From 1991, there was a serious threat to the survival of the park and its wild animals due to intense anthropogenic pressure (illegal occupation by immigrants from neighboring country) and by insurgency. The threats were identified as due to poaching, inadequate manpower for patrolling and security, wide river channels, inadequate infrastructure facilities and hardly any community awareness and participation in conservation. Poaching for wild animals became very serious, particularly of the great Indian rhinoceros whose population reduced to 48 vis-à-vis 97 rhinoceros in 1991. By undertaking anti poaching measures, its number had increased to 68 in 2006-07 but poaching and killing of rhinos are still reported. To check this continued poaching, a "Coordination Committee" with top officials of Darrang, Sonitpur and the Marigaon districts, including officials of the Forest Department of Assam has been set up. Under an initiative by the World Association of Zoos and Aquariums (WAZA), the Orang National Park was identified for conservation to evolve policies and programmes to protect the Indian rhinos and to assist in the development of the park. WWF India, the Government of Assam and the International Rhino Foundation (IRF), with support from Zoo Basel, (Switzerland) and the IRV 2020, have undertaken this operation.[7][9][10][11] WWF and Government of India, under the project titled "Rhino Vision India (RVI)", have also plans to enhance the number of rhinoceros in the park to 300 by 2020, in addition to increasing the number of tigers.[9]

Since royal Bengal tigers are also under serious threat in the park, a conservation programme sponsored by WAZA (World Association of Zoos and Aquariums) institutions and Busch Gardens has been launched. It is a closely managed tiger program called the Species Survival Plan (SSP), with the objective to improve the genetic diversity of managed animal populations. Under this programme, the project titled "Ecological Monitoring of Wild Tigers in Orang National Park, Assam, India" has been launched, in association with AARANYAK, a non-governmental organization in India. With this funding, camera traps and geo-spatial technology are used by local researchers to monitor tiger density in the park. Community participation to help manage, mitigate and prevent conflict between humans and tigers is also envisaged.[12]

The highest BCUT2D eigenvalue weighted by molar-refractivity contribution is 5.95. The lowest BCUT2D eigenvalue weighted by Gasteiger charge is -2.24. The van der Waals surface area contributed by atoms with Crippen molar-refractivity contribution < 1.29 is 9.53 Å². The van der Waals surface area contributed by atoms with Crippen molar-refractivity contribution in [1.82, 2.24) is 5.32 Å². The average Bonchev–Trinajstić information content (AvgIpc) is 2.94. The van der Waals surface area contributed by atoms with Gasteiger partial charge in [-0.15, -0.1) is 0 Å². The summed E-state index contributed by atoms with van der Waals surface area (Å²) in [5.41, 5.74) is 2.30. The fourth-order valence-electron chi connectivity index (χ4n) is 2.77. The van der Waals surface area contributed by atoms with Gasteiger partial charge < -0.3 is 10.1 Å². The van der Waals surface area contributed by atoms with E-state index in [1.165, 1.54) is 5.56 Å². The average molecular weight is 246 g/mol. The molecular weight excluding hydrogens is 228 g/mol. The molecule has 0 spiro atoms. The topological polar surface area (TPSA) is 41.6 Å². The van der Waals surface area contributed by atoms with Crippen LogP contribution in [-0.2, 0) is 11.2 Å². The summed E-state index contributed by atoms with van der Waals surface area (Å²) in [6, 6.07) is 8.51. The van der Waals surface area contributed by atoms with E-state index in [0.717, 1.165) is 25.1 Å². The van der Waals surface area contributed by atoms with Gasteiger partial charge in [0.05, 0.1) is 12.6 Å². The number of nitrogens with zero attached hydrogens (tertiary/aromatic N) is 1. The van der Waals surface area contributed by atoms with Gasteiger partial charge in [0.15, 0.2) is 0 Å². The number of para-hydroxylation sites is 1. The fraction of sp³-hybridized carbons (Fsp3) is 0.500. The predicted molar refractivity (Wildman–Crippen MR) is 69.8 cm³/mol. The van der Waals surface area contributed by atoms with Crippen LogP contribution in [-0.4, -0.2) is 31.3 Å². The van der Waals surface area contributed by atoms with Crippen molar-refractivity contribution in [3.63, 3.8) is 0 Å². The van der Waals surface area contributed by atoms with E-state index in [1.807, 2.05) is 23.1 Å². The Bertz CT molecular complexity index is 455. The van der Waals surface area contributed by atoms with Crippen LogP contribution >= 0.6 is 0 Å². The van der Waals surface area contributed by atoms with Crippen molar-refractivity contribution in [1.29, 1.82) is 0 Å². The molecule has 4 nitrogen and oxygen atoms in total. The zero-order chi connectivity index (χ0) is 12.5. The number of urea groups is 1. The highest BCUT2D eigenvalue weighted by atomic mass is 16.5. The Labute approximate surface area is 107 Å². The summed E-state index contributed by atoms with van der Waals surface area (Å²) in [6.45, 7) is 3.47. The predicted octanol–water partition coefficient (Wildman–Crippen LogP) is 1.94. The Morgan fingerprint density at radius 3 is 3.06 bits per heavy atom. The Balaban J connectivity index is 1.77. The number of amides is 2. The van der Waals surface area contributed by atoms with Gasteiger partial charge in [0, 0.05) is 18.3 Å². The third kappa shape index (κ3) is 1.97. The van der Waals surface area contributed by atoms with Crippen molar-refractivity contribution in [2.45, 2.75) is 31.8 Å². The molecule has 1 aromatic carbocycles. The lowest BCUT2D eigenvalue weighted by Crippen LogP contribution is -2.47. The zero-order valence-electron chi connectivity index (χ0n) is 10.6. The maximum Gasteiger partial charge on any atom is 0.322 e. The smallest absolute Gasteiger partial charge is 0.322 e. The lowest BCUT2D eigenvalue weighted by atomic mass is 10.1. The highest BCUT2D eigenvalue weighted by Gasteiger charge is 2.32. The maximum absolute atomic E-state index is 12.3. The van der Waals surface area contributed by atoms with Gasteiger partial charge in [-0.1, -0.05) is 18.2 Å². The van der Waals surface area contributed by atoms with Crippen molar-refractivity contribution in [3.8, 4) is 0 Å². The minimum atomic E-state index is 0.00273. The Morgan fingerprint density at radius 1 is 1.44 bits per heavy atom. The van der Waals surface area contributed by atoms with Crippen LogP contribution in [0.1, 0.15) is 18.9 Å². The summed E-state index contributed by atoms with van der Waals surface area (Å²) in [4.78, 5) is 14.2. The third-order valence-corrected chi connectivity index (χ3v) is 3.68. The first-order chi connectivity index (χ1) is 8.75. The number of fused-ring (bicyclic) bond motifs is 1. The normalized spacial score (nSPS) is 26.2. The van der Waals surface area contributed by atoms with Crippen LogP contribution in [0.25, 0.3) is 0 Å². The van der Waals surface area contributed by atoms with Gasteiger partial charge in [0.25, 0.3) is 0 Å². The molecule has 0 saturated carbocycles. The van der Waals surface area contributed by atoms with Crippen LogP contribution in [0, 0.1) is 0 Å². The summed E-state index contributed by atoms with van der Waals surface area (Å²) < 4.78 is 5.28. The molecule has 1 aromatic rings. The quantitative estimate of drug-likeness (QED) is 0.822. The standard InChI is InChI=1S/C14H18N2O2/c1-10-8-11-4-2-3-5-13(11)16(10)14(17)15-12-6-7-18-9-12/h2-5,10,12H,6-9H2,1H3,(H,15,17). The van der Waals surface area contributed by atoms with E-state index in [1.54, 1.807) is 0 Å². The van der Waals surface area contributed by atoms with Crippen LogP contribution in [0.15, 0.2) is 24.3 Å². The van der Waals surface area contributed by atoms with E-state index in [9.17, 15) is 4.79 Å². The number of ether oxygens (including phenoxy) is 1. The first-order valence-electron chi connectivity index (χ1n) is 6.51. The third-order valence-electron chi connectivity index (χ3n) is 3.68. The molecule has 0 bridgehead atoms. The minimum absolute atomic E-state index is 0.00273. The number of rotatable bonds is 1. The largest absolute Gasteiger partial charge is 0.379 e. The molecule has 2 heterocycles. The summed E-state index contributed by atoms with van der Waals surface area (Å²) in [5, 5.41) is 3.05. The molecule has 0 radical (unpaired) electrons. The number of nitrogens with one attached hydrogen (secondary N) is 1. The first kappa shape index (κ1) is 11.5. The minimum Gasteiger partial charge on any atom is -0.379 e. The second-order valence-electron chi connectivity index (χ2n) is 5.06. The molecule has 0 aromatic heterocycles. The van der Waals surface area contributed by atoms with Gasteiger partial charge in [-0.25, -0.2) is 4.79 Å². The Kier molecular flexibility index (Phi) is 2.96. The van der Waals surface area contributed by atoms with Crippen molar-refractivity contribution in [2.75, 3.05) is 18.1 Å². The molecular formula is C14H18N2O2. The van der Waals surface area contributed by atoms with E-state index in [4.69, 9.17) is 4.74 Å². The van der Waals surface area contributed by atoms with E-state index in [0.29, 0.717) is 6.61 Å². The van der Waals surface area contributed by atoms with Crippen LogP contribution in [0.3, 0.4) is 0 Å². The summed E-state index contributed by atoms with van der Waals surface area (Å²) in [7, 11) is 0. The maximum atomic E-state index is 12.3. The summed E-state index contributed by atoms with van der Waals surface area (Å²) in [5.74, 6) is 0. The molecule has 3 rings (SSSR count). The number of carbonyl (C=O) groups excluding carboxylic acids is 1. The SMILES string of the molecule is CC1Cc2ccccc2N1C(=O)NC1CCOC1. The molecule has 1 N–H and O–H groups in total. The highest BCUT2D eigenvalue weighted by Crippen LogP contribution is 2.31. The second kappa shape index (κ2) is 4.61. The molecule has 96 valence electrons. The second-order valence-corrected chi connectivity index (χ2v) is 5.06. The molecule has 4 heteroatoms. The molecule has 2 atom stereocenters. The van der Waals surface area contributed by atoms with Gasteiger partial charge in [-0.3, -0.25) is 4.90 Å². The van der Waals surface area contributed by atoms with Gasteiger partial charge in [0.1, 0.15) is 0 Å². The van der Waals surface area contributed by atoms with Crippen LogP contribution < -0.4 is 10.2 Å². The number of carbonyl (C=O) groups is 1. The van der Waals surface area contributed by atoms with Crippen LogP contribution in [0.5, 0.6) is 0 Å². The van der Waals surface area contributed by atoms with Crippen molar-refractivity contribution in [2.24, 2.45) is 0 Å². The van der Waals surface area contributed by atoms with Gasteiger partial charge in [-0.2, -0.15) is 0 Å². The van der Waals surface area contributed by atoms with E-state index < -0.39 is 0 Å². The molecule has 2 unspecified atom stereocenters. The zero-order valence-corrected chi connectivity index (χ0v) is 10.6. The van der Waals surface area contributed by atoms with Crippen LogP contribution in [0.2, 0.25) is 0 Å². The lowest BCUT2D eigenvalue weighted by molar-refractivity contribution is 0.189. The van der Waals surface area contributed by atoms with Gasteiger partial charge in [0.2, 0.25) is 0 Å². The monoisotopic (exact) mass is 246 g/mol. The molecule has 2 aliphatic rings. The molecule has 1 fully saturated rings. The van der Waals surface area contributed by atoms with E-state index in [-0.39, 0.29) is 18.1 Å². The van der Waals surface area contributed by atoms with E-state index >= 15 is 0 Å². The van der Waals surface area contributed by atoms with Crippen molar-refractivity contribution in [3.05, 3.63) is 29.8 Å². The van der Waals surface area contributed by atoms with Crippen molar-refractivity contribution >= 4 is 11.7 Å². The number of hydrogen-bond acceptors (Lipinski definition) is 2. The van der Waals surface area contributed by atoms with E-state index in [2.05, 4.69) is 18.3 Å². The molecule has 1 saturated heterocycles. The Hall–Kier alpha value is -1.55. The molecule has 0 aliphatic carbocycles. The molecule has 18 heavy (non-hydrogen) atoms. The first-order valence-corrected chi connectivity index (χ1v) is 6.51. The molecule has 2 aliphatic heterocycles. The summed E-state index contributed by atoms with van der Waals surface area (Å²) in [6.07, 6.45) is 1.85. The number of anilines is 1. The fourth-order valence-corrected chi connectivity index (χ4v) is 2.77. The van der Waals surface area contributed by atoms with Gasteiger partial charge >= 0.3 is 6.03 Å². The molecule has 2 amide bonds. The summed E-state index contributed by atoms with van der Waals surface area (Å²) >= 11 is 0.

Visitor information[edit]

The park is well connected by road, rail and air links with nearby towns in Assam. The nearest town is Tezpur at a distance of 32 kilometres (20 mi) from the park. Guwahati is about 140 kilometres (87 mi) from the park.[4][5]

It is 15 kilometres (9.3 mi) off the National Highway 52 near Orang town (Dhansirimukh), which is the nearest village that is a further 12 kilometres (7.5 mi) away. Dhansirimukh is 127 kilometres (79 mi) away from Guwahati.[3][5]

The nearest railhead is Salonibari (41 kilometres (25 mi)) & Rangapara. Both Tezpur and Guwahati are connected very well by the rail network of India.[4]

The nearest airport is at Salonibari, 10 kilometres (6.2 mi) from Tezpur (80 km from the park) in Sonitpur district around 140 kilometres (87 mi)from Guwahati.[4]

October to April is the best season to visit the park. Visiting is restricted to 7:30-9:30 am and 2:00-3:00 pm, the park gate remains closed in between. However, advance authorization of the Divisional Forest Officer, Mangaldoi is essential to visit the park.[13]



  1. ^ "Flap over renaming Orang". Indian jungles.com. 2005-08-22. Archived from the original on 2010-03-12. Retrieved 2009-11-09.
  2. ^ a b c d M Firoz Ahmed. "Ecological Monitoring of Tigers in Orang National Park Assam, India" (pdf). Conservation Fund and Aaranyak. Retrieved 2009-11-08.[permanent dead link]
  3. ^ a b c d "Orang National Park". Archived from the original on 2010-01-25. Retrieved 2009-11-09.
  4. ^ a b c d e f g h "Orang National Park". Retrieved 2009-11-08.
  5. ^ a b c d e f "Rajiv Gandhi Orang National Park". Department of Environment & Forests Government of Assam. Archived from the original on 2010-12-06. Retrieved 2009-11-09.
  6. ^ "Porcula salvania (Pygmy Hog)". IUCN Red List of Species. Retrieved 2009-11-08.
  7. ^ a b c "Spatial modeling and preparation of decision support system for conservation of biological diversity in Orang National Park, Assam, India" (pdf). Retrieved 2009-11-08.
  8. ^ "Best of wildlife, Assam". Retrieved 2009-11-09.
  9. ^ a b "Poachers posing threat to Orang National Park". International Rhino Foundation. 13 September 2009. Archived from the original on 19 December 2010. Retrieved 9 November 2009.
  10. ^ "Rhinos make healthy comeback at Orang National Park". Northeast Watch. Archived from the original on 23 August 2011. Retrieved 2009-11-09.
  11. ^ "Indian Rhino Vision 2020". The World Association of Zoos and Aquariums (WAZA). Retrieved 2016-07-26.
  12. ^ "Animals:Tigers". Ecological Monitoring of Wild Tigers in Orang National Park, Assam, India. Seaworld.org. Retrieved 2009-11-08.
  13. ^ "Tezpur". Orang Wildlife Sanctuary. Archived from the original on 2009-11-30. Retrieved 2009-11-09.